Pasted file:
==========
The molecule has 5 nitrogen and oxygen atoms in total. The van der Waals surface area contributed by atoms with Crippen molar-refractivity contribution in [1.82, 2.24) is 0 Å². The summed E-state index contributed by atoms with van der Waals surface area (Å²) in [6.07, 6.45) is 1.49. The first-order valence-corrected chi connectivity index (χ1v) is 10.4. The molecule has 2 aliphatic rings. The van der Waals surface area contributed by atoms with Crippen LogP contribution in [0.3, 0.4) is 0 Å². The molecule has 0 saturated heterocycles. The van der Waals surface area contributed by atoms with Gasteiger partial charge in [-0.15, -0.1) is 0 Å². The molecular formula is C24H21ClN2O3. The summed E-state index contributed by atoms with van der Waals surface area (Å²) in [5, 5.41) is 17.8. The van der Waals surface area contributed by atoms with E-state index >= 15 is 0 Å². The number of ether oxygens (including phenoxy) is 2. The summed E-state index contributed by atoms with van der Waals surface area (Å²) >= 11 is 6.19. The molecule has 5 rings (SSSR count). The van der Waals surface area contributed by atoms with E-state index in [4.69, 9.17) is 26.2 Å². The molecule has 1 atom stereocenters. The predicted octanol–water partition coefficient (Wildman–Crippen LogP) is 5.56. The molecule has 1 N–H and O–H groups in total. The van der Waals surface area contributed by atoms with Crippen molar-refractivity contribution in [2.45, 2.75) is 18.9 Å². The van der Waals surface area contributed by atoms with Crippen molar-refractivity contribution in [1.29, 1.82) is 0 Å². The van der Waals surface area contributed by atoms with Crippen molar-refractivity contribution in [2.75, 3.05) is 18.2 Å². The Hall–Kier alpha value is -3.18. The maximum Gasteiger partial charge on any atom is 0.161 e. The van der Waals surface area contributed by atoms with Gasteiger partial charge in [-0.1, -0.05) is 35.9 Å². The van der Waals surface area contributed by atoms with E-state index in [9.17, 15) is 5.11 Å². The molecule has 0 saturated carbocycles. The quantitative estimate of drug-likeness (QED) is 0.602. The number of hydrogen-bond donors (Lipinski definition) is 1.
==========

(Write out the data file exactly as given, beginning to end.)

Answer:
The molecule has 5 nitrogen and oxygen atoms in total. The van der Waals surface area contributed by atoms with Crippen molar-refractivity contribution in [1.82, 2.24) is 0 Å². The summed E-state index contributed by atoms with van der Waals surface area (Å²) in [6.07, 6.45) is 1.49. The first-order valence-corrected chi connectivity index (χ1v) is 10.4. The molecule has 2 aliphatic rings. The van der Waals surface area contributed by atoms with Crippen LogP contribution in [0.3, 0.4) is 0 Å². The molecule has 0 saturated heterocycles. The van der Waals surface area contributed by atoms with Gasteiger partial charge in [-0.15, -0.1) is 0 Å². The molecular formula is C24H21ClN2O3. The summed E-state index contributed by atoms with van der Waals surface area (Å²) in [5, 5.41) is 17.8. The van der Waals surface area contributed by atoms with E-state index >= 15 is 0 Å². The number of ether oxygens (including phenoxy) is 2. The summed E-state index contributed by atoms with van der Waals surface area (Å²) >= 11 is 6.19. The molecule has 5 rings (SSSR count). The van der Waals surface area contributed by atoms with E-state index in [4.69, 9.17) is 26.2 Å². The molecule has 1 atom stereocenters. The predicted octanol–water partition coefficient (Wildman–Crippen LogP) is 5.56. The molecule has 1 N–H and O–H groups in total. The van der Waals surface area contributed by atoms with Crippen molar-refractivity contribution in [2.45, 2.75) is 18.9 Å². The van der Waals surface area contributed by atoms with Crippen molar-refractivity contribution in [1.29, 1.82) is 0 Å². The van der Waals surface area contributed by atoms with Crippen molar-refractivity contribution in [2.75, 3.05) is 18.2 Å². The Hall–Kier alpha value is -3.18. The maximum Gasteiger partial charge on any atom is 0.161 e. The van der Waals surface area contributed by atoms with Gasteiger partial charge in [-0.1, -0.05) is 35.9 Å². The van der Waals surface area contributed by atoms with E-state index in [9.17, 15) is 5.11 Å². The molecule has 0 saturated carbocycles. The quantitative estimate of drug-likeness (QED) is 0.602. The number of hydrogen-bond donors (Lipinski definition) is 1.